We Baby Boomers are a persnickety bunch. We revel in our nostalgia while keeping a jaundiced eye on current trends and how derivative they are compared with those we experienced when they were really new. Critics dismiss this nostalgia as wasted pathos, pining away for what can never be again. That is missing the point. Memory and reminiscence are powerful comforts much like a cat’s purr. They help us recall and allow us to put the past into perspective in the relative safety of our own minds and time.
Music proves to be a most potent generator of nostalgia. Most properly, it acts as our life soundtrack, the Stones’ “Gimme Shelter” in turbulent times and Vivaldi’s “Winter” when calm. A well-programmed collection of songs, housed within a thoughtful theme can be a most effective nostalgia stimulant. Such programming maximizes the joy and pleasure of the music above and beyond the songs considered individually.
It is this invention in programming and repertoire choice that makes singer Lyn Stanley accomplished by any measure. Her debut recording, Lost in Romance (Self-Produced, 2013) revealed the singer’s keen ear for the well-known and not-so-well-known in the American Songbook. By including the less known songs, Stanley has effectively expanded the Songbook, something she continues on Potions: From the ’50s.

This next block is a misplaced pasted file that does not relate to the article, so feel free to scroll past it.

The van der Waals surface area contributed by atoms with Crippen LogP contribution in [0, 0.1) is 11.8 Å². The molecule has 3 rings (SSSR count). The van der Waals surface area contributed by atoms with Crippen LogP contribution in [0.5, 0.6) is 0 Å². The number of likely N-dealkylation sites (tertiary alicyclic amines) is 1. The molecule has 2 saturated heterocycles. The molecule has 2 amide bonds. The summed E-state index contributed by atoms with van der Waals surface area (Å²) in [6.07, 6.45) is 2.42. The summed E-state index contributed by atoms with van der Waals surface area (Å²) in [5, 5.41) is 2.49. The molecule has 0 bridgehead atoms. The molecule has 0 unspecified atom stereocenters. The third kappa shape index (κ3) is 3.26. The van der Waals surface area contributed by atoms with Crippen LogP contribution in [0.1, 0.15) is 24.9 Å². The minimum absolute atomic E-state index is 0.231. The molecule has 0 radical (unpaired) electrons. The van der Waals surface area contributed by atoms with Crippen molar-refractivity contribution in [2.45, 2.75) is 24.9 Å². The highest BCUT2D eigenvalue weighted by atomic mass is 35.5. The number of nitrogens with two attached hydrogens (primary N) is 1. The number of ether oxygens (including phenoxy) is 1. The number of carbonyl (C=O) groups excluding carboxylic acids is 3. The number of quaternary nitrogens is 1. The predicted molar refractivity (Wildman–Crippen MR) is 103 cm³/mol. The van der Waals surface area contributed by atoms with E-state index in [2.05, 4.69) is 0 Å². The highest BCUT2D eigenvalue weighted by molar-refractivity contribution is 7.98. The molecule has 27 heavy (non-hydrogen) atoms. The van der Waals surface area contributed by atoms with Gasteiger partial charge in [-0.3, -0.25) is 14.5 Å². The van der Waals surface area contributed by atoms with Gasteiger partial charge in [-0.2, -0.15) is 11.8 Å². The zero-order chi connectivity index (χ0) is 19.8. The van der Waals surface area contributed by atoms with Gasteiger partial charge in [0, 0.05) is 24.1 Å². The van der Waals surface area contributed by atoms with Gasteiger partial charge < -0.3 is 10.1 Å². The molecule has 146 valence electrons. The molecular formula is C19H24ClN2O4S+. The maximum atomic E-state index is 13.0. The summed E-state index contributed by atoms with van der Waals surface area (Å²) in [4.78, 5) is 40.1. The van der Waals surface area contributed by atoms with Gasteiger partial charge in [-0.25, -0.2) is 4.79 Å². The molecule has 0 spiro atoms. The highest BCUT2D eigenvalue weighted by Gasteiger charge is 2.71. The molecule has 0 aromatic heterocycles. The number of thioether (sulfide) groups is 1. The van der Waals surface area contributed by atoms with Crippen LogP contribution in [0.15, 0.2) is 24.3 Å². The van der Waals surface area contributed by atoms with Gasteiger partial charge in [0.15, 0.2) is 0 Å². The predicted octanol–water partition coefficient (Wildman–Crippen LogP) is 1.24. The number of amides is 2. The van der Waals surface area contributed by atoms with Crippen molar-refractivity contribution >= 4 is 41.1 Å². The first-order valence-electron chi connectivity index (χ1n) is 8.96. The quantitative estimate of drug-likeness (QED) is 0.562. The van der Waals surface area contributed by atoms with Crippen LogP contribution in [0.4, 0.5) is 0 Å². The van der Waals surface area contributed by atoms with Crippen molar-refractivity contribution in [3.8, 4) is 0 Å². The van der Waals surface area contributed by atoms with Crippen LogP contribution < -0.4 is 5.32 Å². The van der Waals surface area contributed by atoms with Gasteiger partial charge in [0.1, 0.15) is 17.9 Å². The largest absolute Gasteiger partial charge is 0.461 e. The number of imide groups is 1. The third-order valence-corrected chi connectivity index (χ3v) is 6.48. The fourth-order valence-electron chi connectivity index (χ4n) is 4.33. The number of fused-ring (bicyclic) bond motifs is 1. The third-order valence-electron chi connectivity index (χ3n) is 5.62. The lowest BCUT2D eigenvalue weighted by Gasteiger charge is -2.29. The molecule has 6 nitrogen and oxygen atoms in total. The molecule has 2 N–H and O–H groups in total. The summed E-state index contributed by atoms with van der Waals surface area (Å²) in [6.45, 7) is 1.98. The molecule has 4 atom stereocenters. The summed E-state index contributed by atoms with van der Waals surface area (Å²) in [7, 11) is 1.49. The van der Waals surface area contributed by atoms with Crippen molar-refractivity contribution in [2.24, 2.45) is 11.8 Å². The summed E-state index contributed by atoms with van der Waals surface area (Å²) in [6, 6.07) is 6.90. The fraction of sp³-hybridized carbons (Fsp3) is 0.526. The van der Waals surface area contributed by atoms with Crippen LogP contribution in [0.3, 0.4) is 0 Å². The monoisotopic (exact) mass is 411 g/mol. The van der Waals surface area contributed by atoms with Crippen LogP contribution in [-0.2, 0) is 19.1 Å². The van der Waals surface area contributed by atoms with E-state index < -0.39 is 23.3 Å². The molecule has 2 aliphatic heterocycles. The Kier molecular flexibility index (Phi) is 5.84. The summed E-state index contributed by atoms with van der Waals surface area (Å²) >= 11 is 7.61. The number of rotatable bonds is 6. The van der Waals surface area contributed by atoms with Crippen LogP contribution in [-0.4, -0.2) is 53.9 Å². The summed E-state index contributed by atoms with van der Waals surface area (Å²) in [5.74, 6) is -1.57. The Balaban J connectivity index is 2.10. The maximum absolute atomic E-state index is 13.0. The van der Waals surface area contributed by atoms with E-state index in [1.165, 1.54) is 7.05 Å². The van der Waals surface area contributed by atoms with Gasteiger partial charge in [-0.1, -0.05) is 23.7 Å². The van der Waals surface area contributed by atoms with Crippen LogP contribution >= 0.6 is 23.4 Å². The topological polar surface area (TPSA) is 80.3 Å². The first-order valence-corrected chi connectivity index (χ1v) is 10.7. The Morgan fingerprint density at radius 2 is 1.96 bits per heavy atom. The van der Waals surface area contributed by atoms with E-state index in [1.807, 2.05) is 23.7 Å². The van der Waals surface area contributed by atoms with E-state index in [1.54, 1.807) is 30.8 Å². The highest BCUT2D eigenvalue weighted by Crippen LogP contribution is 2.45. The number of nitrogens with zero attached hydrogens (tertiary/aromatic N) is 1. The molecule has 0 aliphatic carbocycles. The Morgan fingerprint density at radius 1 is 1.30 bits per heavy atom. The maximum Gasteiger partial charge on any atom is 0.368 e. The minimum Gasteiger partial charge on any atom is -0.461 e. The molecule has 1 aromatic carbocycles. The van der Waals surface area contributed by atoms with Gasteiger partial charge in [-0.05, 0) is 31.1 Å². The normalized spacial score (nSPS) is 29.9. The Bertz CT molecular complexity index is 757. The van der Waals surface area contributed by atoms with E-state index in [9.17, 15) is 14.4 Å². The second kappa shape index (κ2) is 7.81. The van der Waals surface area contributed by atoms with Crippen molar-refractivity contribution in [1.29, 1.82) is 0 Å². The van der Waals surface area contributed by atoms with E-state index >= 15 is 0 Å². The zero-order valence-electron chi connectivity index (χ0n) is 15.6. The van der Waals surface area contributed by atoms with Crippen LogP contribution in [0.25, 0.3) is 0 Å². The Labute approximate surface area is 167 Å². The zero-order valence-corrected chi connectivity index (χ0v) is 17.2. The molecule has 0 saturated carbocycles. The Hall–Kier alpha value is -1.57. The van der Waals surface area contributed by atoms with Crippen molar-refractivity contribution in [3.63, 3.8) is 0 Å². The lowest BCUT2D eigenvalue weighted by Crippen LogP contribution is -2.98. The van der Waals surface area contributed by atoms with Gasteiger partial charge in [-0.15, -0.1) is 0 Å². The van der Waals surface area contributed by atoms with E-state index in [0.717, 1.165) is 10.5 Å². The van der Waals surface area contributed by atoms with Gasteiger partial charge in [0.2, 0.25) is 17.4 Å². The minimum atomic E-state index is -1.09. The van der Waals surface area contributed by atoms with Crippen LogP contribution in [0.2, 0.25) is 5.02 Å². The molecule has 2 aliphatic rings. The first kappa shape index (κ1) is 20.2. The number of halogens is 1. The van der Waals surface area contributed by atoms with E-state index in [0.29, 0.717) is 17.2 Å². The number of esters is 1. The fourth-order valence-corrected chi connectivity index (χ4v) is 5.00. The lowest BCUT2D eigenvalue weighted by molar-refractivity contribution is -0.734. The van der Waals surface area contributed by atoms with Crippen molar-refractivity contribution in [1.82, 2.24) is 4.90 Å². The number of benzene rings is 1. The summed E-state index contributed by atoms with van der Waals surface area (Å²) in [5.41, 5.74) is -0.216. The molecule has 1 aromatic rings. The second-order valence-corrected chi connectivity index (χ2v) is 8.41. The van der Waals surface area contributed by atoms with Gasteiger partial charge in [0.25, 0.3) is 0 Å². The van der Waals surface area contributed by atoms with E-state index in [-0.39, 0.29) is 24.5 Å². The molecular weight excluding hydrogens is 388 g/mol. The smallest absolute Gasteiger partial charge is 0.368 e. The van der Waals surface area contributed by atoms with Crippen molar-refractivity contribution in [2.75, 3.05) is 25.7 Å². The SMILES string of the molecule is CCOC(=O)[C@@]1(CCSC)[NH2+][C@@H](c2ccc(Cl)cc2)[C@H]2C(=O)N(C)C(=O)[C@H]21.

On Potions, Stanley assembles 15 pieces prominent in the 1950s. They are not all jazz standards or showtunes, though both are in evidence. Stanley’s artistic care and attention to detail expresses itself from the start in George Shearing’s superb “Lullaby of Birdland.” Pianist Bill Cunliffe consorts with bassist Mike Valerio and drummer John Robinson, establishing a light Latin vibe over which Stanley delivers George David Weiss’ piquant lyrics. Tom Rainer provides a woody clarinet to the mix, making the piece quite international. “Cry Me a River” is taken at a ballad pace, accented by Ricky Woodards’s tenor saxophone. The effect is close, smoky, intimate.
Stanley’s nod to Sinatra is in a sprite and bouncy “Fly Me to the Moon. The singer assimilates the country and western of Eddy Arnold’s “You Don’t Know Me” and the early New Orleans rock of Fats Domino’s “I’m Walkin,'” Bill Cunliffe and guitarist Thom Rotella trading eights in the solo section. Central to the collection’s theme is Leiber & Stoller’s “Love Potion #9.” Stanley pulls a sexy samba out of the tune, propelled by Kenny Werner’s piano and Hammond B3. Stanley punctuates the disc with a delicate and revealed “Misty” that showcases her command of all things ballad.
The music industry is changing so quickly and seems moving away from the cogently produced arranged album format. That is too bad. On Potions, Stanley perfects the thematic ring of her collection, adding one more bit of the past, analog recording. Music this warm should be bonded like fine brandy heated by the smoke of a Monte Cristo.